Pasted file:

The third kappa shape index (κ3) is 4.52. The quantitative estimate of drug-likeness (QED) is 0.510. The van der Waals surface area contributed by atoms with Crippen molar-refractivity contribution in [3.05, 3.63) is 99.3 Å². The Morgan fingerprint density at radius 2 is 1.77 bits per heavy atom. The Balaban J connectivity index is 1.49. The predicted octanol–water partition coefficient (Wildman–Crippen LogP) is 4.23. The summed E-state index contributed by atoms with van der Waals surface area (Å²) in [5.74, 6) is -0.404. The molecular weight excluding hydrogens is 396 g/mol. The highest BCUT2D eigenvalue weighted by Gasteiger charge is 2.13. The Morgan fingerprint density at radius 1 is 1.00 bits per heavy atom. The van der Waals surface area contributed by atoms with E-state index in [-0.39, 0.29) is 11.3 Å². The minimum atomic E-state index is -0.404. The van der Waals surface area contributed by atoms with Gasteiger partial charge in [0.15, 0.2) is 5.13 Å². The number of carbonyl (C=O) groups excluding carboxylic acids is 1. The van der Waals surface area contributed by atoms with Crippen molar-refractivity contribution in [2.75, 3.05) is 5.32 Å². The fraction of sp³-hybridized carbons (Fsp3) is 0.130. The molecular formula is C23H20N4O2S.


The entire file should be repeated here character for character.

The third kappa shape index (κ3) is 4.52. The quantitative estimate of drug-likeness (QED) is 0.510. The van der Waals surface area contributed by atoms with Crippen molar-refractivity contribution in [3.05, 3.63) is 99.3 Å². The Morgan fingerprint density at radius 2 is 1.77 bits per heavy atom. The Balaban J connectivity index is 1.49. The predicted octanol–water partition coefficient (Wildman–Crippen LogP) is 4.23. The summed E-state index contributed by atoms with van der Waals surface area (Å²) in [5.74, 6) is -0.404. The molecular weight excluding hydrogens is 396 g/mol. The highest BCUT2D eigenvalue weighted by Gasteiger charge is 2.13. The Morgan fingerprint density at radius 1 is 1.00 bits per heavy atom. The van der Waals surface area contributed by atoms with E-state index in [-0.39, 0.29) is 11.3 Å². The minimum atomic E-state index is -0.404. The van der Waals surface area contributed by atoms with Gasteiger partial charge in [0.15, 0.2) is 5.13 Å². The number of carbonyl (C=O) groups excluding carboxylic acids is 1. The van der Waals surface area contributed by atoms with Crippen molar-refractivity contribution in [2.75, 3.05) is 5.32 Å². The fraction of sp³-hybridized carbons (Fsp3) is 0.130. The molecular formula is C23H20N4O2S.